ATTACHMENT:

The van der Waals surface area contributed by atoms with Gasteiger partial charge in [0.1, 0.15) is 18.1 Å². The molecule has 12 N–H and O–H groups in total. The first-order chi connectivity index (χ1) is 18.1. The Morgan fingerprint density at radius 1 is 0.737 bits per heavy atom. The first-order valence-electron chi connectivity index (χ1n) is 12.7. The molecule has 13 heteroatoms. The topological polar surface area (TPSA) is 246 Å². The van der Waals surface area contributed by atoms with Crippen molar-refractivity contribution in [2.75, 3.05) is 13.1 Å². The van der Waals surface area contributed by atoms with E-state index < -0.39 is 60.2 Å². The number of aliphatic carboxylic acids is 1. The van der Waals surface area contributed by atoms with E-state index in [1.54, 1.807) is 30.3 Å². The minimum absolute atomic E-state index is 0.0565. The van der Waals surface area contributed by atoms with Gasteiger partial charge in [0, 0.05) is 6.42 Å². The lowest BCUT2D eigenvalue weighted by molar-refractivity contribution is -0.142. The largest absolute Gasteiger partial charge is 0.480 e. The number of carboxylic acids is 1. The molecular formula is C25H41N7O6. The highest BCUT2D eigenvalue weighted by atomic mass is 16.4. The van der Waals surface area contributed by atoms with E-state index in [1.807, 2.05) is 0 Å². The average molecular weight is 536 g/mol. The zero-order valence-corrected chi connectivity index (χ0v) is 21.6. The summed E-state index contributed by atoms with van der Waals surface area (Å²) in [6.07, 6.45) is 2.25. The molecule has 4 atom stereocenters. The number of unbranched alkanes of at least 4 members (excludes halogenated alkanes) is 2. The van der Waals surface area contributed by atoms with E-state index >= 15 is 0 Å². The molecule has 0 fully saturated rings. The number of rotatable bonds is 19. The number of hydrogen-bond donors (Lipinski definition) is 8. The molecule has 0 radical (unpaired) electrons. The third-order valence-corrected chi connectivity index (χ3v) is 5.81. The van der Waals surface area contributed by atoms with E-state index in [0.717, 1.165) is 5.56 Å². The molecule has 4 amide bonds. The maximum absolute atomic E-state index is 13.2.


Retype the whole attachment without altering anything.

The van der Waals surface area contributed by atoms with Gasteiger partial charge in [0.1, 0.15) is 18.1 Å². The molecule has 12 N–H and O–H groups in total. The first-order chi connectivity index (χ1) is 18.1. The Morgan fingerprint density at radius 1 is 0.737 bits per heavy atom. The first-order valence-electron chi connectivity index (χ1n) is 12.7. The molecule has 13 heteroatoms. The topological polar surface area (TPSA) is 246 Å². The van der Waals surface area contributed by atoms with Crippen molar-refractivity contribution in [2.75, 3.05) is 13.1 Å². The van der Waals surface area contributed by atoms with E-state index < -0.39 is 60.2 Å². The number of aliphatic carboxylic acids is 1. The van der Waals surface area contributed by atoms with E-state index in [1.54, 1.807) is 30.3 Å². The minimum absolute atomic E-state index is 0.0565. The van der Waals surface area contributed by atoms with Gasteiger partial charge in [0, 0.05) is 6.42 Å². The lowest BCUT2D eigenvalue weighted by molar-refractivity contribution is -0.142. The largest absolute Gasteiger partial charge is 0.480 e. The number of carboxylic acids is 1. The molecular formula is C25H41N7O6. The highest BCUT2D eigenvalue weighted by atomic mass is 16.4. The van der Waals surface area contributed by atoms with E-state index in [1.807, 2.05) is 0 Å². The average molecular weight is 536 g/mol. The zero-order valence-corrected chi connectivity index (χ0v) is 21.6. The summed E-state index contributed by atoms with van der Waals surface area (Å²) in [6.07, 6.45) is 2.25. The molecule has 4 atom stereocenters. The number of unbranched alkanes of at least 4 members (excludes halogenated alkanes) is 2. The van der Waals surface area contributed by atoms with E-state index >= 15 is 0 Å². The molecule has 0 fully saturated rings. The number of rotatable bonds is 19. The number of hydrogen-bond donors (Lipinski definition) is 8. The molecule has 0 radical (unpaired) electrons. The third-order valence-corrected chi connectivity index (χ3v) is 5.81. The van der Waals surface area contributed by atoms with E-state index in [0.717, 1.165) is 5.56 Å². The molecule has 4 amide bonds. The maximum absolute atomic E-state index is 13.2.